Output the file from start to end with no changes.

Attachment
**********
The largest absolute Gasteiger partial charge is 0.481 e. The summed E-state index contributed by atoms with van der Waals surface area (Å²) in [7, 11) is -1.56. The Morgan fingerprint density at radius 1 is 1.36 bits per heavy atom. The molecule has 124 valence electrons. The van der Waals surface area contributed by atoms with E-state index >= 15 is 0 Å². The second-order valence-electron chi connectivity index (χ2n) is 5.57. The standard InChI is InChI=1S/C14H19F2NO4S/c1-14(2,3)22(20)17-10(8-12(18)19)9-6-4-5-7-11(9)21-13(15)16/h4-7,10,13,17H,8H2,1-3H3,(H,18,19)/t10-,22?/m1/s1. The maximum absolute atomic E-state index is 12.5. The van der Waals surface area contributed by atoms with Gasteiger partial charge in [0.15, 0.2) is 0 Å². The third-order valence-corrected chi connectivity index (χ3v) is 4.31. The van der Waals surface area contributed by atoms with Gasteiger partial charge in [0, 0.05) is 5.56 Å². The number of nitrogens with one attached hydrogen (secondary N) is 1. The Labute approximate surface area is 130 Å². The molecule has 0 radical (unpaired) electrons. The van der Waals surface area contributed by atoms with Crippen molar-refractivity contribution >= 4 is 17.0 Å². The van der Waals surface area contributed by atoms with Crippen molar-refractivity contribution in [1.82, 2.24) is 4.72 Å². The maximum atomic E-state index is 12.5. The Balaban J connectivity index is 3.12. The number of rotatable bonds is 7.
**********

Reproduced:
The largest absolute Gasteiger partial charge is 0.481 e. The summed E-state index contributed by atoms with van der Waals surface area (Å²) in [7, 11) is -1.56. The Morgan fingerprint density at radius 1 is 1.36 bits per heavy atom. The molecule has 124 valence electrons. The van der Waals surface area contributed by atoms with E-state index >= 15 is 0 Å². The second-order valence-electron chi connectivity index (χ2n) is 5.57. The standard InChI is InChI=1S/C14H19F2NO4S/c1-14(2,3)22(20)17-10(8-12(18)19)9-6-4-5-7-11(9)21-13(15)16/h4-7,10,13,17H,8H2,1-3H3,(H,18,19)/t10-,22?/m1/s1. The maximum absolute atomic E-state index is 12.5. The van der Waals surface area contributed by atoms with Gasteiger partial charge in [0.15, 0.2) is 0 Å². The third-order valence-corrected chi connectivity index (χ3v) is 4.31. The van der Waals surface area contributed by atoms with Gasteiger partial charge in [0, 0.05) is 5.56 Å². The number of nitrogens with one attached hydrogen (secondary N) is 1. The Labute approximate surface area is 130 Å². The molecule has 0 radical (unpaired) electrons. The van der Waals surface area contributed by atoms with Crippen molar-refractivity contribution >= 4 is 17.0 Å². The van der Waals surface area contributed by atoms with Crippen molar-refractivity contribution in [1.82, 2.24) is 4.72 Å². The maximum atomic E-state index is 12.5. The Balaban J connectivity index is 3.12. The number of rotatable bonds is 7.